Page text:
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Employers concerned about healthcare costs should consider wellness initiatives

According to the latest Top Five Total Rewards Priorities Survey from Deloitte, employers’ number one priority is the cost of providing healthcare benefits to active employees. This issue came ahead of employees’ willingness to increase the portion of benefit plan coverage that they pay, the ability to adjust to health reform legislation and the clear alignment of their total rewards approach with their business strategy and brand, as well as the ability of rewards programs to attract, motivate and retain employees.

A total of 63 percent of respondents indicated that they will mainly focus on mitigating total healthcare costs, which have been consistently rising.

According to the Wellness Council of America, companies receive a $3 return on investment for every $1 invested into a corporate health and wellness program. The Deloitte study found that 60 percent of employees plan to actively participate in corporate wellness programs within the next one to three years.

This suggests that now is a good time for companies to begin considering the feasibility of enacting a wellness program for their workers.

The Credit Union Times reports that Xceed Financial Credit Union did this last year by tasking its internal event and promotion committee with researching wellness programs both within and outside the industry. As a result, the team put together its own program, with a focus on physical fitness, weight loss, personal development, community involvement and environmental efforts.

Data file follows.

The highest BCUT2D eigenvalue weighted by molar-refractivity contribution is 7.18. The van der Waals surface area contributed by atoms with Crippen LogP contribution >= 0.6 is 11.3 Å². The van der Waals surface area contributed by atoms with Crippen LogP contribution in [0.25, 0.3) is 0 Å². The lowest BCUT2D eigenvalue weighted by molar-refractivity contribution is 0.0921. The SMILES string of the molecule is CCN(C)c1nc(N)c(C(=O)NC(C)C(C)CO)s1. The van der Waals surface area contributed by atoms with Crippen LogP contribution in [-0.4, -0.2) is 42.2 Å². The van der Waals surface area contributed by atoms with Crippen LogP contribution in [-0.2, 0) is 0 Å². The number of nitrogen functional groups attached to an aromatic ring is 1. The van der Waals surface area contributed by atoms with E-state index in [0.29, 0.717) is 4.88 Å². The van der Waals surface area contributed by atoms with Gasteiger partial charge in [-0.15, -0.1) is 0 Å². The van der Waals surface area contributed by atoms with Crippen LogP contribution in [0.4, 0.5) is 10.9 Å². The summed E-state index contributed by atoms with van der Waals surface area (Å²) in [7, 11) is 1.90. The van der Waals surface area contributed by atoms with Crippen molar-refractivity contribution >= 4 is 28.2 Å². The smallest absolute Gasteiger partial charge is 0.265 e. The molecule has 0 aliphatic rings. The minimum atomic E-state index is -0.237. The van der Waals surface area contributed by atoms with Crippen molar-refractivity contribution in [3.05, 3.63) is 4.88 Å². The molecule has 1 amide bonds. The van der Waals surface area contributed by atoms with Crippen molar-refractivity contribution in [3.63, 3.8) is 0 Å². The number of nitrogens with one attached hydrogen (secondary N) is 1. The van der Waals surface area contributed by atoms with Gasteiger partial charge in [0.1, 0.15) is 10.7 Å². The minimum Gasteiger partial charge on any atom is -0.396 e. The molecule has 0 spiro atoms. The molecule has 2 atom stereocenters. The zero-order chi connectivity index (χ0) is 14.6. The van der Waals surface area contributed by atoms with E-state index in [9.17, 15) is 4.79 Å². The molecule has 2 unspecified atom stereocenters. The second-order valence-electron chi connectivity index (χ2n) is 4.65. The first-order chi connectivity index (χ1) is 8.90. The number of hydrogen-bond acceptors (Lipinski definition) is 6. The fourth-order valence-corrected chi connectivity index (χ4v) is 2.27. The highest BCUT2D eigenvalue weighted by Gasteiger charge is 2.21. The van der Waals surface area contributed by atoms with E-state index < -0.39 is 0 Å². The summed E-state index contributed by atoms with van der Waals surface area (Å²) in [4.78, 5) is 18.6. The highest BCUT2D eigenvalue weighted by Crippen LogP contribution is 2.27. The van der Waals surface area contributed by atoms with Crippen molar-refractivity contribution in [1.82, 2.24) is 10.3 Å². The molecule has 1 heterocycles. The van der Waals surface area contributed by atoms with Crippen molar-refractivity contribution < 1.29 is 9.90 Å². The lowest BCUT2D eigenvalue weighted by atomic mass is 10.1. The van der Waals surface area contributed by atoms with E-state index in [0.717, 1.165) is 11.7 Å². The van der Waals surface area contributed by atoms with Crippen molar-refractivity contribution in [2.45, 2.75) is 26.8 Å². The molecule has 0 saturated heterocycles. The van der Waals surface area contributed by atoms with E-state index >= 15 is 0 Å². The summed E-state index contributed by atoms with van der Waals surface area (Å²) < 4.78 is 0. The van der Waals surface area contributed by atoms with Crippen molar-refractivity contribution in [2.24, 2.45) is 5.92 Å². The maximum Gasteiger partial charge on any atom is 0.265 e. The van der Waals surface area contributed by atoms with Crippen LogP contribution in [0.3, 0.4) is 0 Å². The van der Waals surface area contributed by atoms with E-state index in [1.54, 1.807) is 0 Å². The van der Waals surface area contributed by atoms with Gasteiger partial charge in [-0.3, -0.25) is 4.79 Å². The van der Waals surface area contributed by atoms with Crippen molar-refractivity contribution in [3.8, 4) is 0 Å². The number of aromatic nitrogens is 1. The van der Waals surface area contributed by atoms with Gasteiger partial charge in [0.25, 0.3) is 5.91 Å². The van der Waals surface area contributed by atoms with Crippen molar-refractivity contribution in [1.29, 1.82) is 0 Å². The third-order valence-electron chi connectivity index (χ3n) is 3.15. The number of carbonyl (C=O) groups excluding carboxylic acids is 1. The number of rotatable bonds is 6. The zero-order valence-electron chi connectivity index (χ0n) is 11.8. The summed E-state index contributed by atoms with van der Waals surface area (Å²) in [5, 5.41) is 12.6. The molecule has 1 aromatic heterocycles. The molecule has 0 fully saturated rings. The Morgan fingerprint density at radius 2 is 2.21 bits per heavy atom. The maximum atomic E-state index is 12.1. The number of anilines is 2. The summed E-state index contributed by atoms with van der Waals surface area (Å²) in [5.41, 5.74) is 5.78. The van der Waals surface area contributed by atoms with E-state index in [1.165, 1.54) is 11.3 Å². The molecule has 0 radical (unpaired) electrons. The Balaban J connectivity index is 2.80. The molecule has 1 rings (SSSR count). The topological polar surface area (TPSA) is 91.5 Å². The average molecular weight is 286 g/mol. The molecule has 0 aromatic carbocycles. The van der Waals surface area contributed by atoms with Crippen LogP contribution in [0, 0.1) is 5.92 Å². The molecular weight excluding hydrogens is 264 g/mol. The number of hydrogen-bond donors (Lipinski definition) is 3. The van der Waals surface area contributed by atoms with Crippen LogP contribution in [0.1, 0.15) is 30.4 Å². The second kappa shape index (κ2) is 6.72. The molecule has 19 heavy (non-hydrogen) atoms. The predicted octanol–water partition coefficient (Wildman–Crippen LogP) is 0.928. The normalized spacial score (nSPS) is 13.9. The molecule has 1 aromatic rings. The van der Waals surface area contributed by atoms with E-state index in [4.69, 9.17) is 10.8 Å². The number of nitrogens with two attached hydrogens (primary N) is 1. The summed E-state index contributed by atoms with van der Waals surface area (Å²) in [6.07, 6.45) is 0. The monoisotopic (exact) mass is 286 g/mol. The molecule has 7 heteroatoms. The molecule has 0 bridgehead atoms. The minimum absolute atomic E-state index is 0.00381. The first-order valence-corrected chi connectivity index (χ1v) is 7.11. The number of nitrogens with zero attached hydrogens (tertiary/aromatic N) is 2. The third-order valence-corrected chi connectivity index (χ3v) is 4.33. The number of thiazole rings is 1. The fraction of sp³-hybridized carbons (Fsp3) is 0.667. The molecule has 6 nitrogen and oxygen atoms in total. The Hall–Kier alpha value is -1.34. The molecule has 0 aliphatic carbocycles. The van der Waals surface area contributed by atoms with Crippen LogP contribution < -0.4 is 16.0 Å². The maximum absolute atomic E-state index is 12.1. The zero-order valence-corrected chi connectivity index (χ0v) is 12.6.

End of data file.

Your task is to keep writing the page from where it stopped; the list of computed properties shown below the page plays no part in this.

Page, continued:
The team conceived a points program that allotted different numbers of points to activities ranging from participating in team sports and working out at the gym to donating blood, cooking healthy meals and carpooling to work. Participants logged their activities on a daily and quarterly basis, and employee rewards of $300 per person were awarded to those who earned 1,000 points by the end of the year.

“It feels good to contribute to the health and well-being of our associates,” Teresa Freeborn, president and CEO of the company, told the news source. “We want to do all we can to help stabilize insurance costs, which is why we’ve invested in our own custom wellness program. Any reduction in insurance fees could then be passed on to our associates.”

A total of 56 out of the 128 employees reached the 1,000-points threshold, and the total number of points accumulated exceeded $104,600, representing an average of 817 points.